Meryl Streep may not be overrated, but the Hollywood Left surely is. The very idea of a Hollywood Left at a time when the war on unions, free speech, the 4th amendment, and rising wages has essentially been won is indicative of how neutered the real American Left has become.
Remember that the Hollywood elite stood silently by throughout this war on the rest of us because none of them wanted to get “Dixie Chicked.” Some of them, like Kathryn Bigelow, Oscar-winning director of the Zero Dark Thirty, and her screenwriter, Mark Boal, traded “realism” for CIA “content consultation”:
Bigelow and Boal tried to bring the same sense of gripping reality to their new project, which purported to tell the “story of history’s greatest manhunt for the world’s most dangerous man,” Osama bin Laden. When President Obama announced on May 1, 2011, that an elite team of US Navy SEALs had just killed bin Laden at a compound in the Pakistani city of Abbottabad, the CIA was already helping Boal with a script involving bin Laden’s escape from the Tora Bora cave complex in Afghanistan. Now that he had a concrete ending to the bin Laden tale, Boal started rewriting. He and Bigelow also began pressing CIA and Pentagon officials for as much access as possible to people involved in hunting and killing bin Laden. In other words, the makers of Zero Dark Thirty were deeply embedded in the U.S. security world from the very beginning.
We now know that reality was much less the goal of this transaction than propaganda.
The Democratic Party’s 30-year rightward shift has a similar stench of cynicism. It’s left what’s left of the Left with a neoliberal sleight of hand called identity politics:
“Every great magic trick consists of three parts or acts. The first part is called “The Pledge”. The magician shows you something ordinary: a deck of cards, a bird or a man. He shows you this object. Perhaps he asks you to inspect it to see if it is indeed real, unaltered, normal. But of course… it probably isn’t. The second act is called “The Turn”. The magician takes the ordinary something and makes it do something extraordinary. Now you’re looking for the secret… but you won’t find it, because of course you’re not really looking. You don’t really want to know. You want to be fooled. But you wouldn’t clap yet. Because making something disappear isn’t enough; you have to bring it back. That’s why every magic trick has a third act, the hardest part, the part we call “The Prestige”.”
SOURCE: The Prestige (script) | story by Christopher Priest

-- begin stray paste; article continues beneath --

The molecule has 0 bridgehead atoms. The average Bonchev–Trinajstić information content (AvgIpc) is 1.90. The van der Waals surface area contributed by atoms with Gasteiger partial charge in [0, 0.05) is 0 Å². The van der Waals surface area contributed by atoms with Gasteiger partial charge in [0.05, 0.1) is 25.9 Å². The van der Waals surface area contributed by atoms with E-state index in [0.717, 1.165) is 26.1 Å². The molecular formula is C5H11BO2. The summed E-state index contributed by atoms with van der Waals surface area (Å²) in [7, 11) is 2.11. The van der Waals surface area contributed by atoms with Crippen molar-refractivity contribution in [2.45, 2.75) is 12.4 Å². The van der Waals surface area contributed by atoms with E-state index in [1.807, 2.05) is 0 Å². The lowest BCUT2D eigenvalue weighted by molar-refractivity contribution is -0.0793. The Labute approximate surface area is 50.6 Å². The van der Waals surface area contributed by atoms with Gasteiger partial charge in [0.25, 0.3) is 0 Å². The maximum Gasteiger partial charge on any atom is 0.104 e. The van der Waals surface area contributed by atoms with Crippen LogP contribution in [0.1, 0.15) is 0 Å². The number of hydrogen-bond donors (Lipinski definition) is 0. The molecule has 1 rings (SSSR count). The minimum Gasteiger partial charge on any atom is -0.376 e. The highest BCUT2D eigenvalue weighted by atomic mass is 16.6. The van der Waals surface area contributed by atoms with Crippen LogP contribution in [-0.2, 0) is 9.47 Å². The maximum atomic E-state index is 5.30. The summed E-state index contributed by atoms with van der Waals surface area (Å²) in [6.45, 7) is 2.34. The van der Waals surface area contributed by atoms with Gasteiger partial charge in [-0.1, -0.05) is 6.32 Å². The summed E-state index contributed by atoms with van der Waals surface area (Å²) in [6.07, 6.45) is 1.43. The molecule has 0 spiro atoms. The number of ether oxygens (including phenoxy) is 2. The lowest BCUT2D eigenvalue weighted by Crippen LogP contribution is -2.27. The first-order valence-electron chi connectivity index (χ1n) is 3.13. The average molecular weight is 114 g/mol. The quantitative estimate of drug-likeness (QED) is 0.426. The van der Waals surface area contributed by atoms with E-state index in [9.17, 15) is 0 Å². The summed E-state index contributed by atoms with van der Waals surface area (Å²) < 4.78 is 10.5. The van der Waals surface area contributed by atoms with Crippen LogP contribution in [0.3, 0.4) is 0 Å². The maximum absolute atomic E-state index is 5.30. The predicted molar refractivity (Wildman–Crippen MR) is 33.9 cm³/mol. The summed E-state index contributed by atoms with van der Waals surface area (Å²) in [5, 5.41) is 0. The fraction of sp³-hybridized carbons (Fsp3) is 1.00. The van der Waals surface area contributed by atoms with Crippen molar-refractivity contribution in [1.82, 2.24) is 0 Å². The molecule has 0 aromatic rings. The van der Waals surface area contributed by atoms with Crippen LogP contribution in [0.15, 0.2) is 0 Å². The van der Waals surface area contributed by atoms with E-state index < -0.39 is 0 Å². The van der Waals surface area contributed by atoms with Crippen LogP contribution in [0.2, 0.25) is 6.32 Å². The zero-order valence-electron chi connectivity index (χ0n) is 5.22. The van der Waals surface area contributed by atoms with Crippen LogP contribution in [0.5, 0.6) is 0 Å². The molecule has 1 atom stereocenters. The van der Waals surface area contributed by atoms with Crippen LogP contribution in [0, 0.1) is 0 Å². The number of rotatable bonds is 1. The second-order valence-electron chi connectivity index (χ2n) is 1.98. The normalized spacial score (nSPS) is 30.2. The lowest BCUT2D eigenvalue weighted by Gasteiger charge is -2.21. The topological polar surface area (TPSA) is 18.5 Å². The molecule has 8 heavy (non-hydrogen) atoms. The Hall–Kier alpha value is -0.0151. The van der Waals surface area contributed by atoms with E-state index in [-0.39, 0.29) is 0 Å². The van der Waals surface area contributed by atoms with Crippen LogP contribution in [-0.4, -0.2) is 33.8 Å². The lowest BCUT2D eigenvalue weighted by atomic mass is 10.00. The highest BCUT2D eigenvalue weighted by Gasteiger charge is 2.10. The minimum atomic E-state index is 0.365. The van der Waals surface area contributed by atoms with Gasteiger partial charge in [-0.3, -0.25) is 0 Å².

For Democratic politics, the 1990s was The Pledge (Bill Clinton). The 2000s was The Turn (Barack Obama). The Prestige was Hillary Clinton—not her win, but her loss.
Clinton’s failure and the blizzard of excuses for it has allowed The Democratic Party to: 1) double-down on the its weak and fractured message; 2) smear Trump and play up the demonization of Russia; 3) ostracize those not down with the Obama/Clinton message; 4) pay lip service to the progressive/Bernie Sanders wing of the party while simultaneously undermining it; and 5) court Wall Street and Silicon Valley for millions as the rest of us stoke the culture war with talk about various genders, binary bathrooms, disabled journalists, illegitimate presidents, and whether black millionaires are getting enough Oscars.
Which means that, oddly, the American Left no longer has a deep, rich vocabulary or agenda with which it can convey some sense of hope and better prospects for those of us with diminished expectations in our hearts and wolves at our doors.
So perhaps it’s not Streep’s fault that she could’ve used her Golden Globes moment to tell America something about how wages have been stagnant for most American earners since the 70s, but didn’t. Or, she could’ve said that the American middle class has seen virtually no inflation-adjusted income gains over the course of globalization. Or, she could’ve mentioned that Republicans have a plan to privatize Social Security, but that Hillary had one, too. Or, she could’ve said that any of the jobs Trump brings back to America will ultimately be automated.
These are huge problems, but the sooner we get serious, the higher our chances of solving them. However, few if any Hollywood or Washington elites have a clue that doesn’t come from MSNBC (or, MSDNC), The Brookings Institution, Davos, or some guru who’s allergic to shoes.
Indeed, Streep chose to take shots at Trump, football, and MMA (“It’s not art”) and other middle class proclivities as if she were Downton Abbey‘s Dowager Countess trying to make a phone call, stuck in a different time and place, not so subtlely urging us to keep playing the same old game.
What 99% of us need are completely new rules that elites don’t dare to fathom or co-opt. Streep’s was a masterful performance that won’t change a single mind about the next president or the two terms he’ll serve.
Still, something tells me that the opposite is exactly the way that elites like Steep want it—something that stirs the crowd and generates buzz, clicks, and likes while keeping the status quo securely in place.
What a waste of such valuable time.
Even more depressing is that we’ll see more performances like this as the awards season progresses.